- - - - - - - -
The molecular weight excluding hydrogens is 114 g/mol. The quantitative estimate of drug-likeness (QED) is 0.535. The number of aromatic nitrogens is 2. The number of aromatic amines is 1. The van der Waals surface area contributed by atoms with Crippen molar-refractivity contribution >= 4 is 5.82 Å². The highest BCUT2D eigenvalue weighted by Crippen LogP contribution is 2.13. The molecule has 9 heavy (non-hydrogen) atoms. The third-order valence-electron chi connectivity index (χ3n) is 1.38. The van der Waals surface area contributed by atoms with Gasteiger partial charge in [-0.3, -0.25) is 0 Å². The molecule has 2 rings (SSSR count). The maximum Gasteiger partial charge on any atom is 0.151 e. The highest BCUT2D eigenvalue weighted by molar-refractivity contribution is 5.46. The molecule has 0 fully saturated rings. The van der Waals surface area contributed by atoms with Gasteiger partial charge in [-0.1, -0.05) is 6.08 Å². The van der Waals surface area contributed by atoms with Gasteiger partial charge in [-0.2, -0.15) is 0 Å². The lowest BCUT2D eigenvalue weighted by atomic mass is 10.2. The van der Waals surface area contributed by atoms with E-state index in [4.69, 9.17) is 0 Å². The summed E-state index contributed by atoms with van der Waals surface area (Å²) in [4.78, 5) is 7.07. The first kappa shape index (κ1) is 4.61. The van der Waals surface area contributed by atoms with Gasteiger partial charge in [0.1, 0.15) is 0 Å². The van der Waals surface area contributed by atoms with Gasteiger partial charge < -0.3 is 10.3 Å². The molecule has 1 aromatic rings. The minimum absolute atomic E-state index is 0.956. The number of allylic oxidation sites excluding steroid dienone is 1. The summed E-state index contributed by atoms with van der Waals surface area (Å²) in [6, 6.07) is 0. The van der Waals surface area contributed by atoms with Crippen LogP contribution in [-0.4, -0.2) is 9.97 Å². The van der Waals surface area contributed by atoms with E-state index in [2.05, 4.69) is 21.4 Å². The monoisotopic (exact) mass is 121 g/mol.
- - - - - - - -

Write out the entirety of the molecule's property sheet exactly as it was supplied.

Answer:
The molecular weight excluding hydrogens is 114 g/mol. The quantitative estimate of drug-likeness (QED) is 0.535. The number of aromatic nitrogens is 2. The number of aromatic amines is 1. The van der Waals surface area contributed by atoms with Crippen molar-refractivity contribution >= 4 is 5.82 Å². The highest BCUT2D eigenvalue weighted by Crippen LogP contribution is 2.13. The molecule has 9 heavy (non-hydrogen) atoms. The third-order valence-electron chi connectivity index (χ3n) is 1.38. The van der Waals surface area contributed by atoms with Gasteiger partial charge in [-0.3, -0.25) is 0 Å². The molecule has 2 rings (SSSR count). The maximum Gasteiger partial charge on any atom is 0.151 e. The highest BCUT2D eigenvalue weighted by molar-refractivity contribution is 5.46. The molecule has 0 fully saturated rings. The van der Waals surface area contributed by atoms with Gasteiger partial charge in [-0.1, -0.05) is 6.08 Å². The van der Waals surface area contributed by atoms with Gasteiger partial charge in [-0.2, -0.15) is 0 Å². The lowest BCUT2D eigenvalue weighted by atomic mass is 10.2. The van der Waals surface area contributed by atoms with E-state index in [4.69, 9.17) is 0 Å². The summed E-state index contributed by atoms with van der Waals surface area (Å²) in [4.78, 5) is 7.07. The first kappa shape index (κ1) is 4.61. The van der Waals surface area contributed by atoms with Gasteiger partial charge in [0.1, 0.15) is 0 Å². The van der Waals surface area contributed by atoms with Gasteiger partial charge < -0.3 is 10.3 Å². The molecule has 1 aromatic rings. The minimum absolute atomic E-state index is 0.956. The number of allylic oxidation sites excluding steroid dienone is 1. The summed E-state index contributed by atoms with van der Waals surface area (Å²) in [6, 6.07) is 0. The van der Waals surface area contributed by atoms with Crippen LogP contribution in [-0.4, -0.2) is 9.97 Å². The van der Waals surface area contributed by atoms with E-state index in [2.05, 4.69) is 21.4 Å². The monoisotopic (exact) mass is 121 g/mol.